“They are a generation younger than the people who were in power before, and they are not people who would just get used to ‘Andrew being Andrew’ the way the previous generation did,” Professor Sherrill says.
In many ways, the pandemic only masked the profound transformation of the New York legislature.
Governor Cuomo has long governed as a fiscal conservative, demanding a restrained budget each year and generally resisting the kinds of progressive proposals that cost money.
“He’s compensated for this with his competence and by having enough liberal positions that people didn’t oppose him as much as they might oppose someone who likes to push people around and who does settle scores,” Professor Sherrill says.
Laws on liberal priorities such as marriage equality and gun control “provided him cover with the Democrats, despite his not having a left wing economic approach,” she adds. And Governor Cuomo was able to find a useful and powerful middle ground between what had long been a Republican-controlled Senate and Democratic Assembly.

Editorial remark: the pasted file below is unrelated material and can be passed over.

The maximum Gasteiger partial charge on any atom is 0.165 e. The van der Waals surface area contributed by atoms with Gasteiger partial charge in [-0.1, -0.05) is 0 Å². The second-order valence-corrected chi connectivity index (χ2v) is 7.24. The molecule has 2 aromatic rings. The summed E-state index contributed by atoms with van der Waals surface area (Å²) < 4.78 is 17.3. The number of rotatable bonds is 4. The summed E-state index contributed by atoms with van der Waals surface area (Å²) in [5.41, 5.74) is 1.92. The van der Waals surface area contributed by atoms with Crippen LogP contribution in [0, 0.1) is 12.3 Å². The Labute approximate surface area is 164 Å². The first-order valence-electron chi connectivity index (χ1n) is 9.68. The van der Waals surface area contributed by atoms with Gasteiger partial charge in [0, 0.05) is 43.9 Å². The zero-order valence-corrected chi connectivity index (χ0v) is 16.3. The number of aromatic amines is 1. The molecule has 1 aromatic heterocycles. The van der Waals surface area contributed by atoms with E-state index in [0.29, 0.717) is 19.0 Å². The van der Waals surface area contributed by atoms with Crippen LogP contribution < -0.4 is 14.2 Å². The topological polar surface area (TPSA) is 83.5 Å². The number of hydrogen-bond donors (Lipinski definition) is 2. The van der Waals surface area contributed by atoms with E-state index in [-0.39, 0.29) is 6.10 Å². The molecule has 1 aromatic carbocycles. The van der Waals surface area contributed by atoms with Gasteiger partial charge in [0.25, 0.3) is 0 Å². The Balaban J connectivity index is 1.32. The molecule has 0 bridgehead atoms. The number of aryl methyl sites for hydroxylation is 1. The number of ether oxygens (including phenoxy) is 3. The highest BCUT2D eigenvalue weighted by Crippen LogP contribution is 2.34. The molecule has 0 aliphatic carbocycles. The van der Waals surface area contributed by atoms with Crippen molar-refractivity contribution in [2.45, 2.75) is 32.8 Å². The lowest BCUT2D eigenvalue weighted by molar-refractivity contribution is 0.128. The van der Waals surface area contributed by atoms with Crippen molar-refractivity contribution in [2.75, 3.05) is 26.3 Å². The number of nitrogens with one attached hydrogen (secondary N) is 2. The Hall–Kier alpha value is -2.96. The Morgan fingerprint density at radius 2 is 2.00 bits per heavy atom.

This is no longer the case, and Democrats now comprise a supermajority in both chambers, including a generation of progressives eager to spend more and unwilling to tolerate the politics of bullying.
“People believe this is not the way that a democracy should have to work,” says Professor Greer. “There are other ways where adults, who ostensibly have the people in the forefront of their minds, should be able to articulate our vision in a way that’s not damaging to our colleagues.”
“We’ve seen him rise like a phoenix from the ashes before,” she continues. “But if this iteration of Andrew Cuomo seemed to be very strong, very powerful, especially after he became this national figure during COVID, all that goes away, right? If you’re saying ‘mission accomplished’ and we find out that you’re cooking the books, all of that goodwill just goes away.”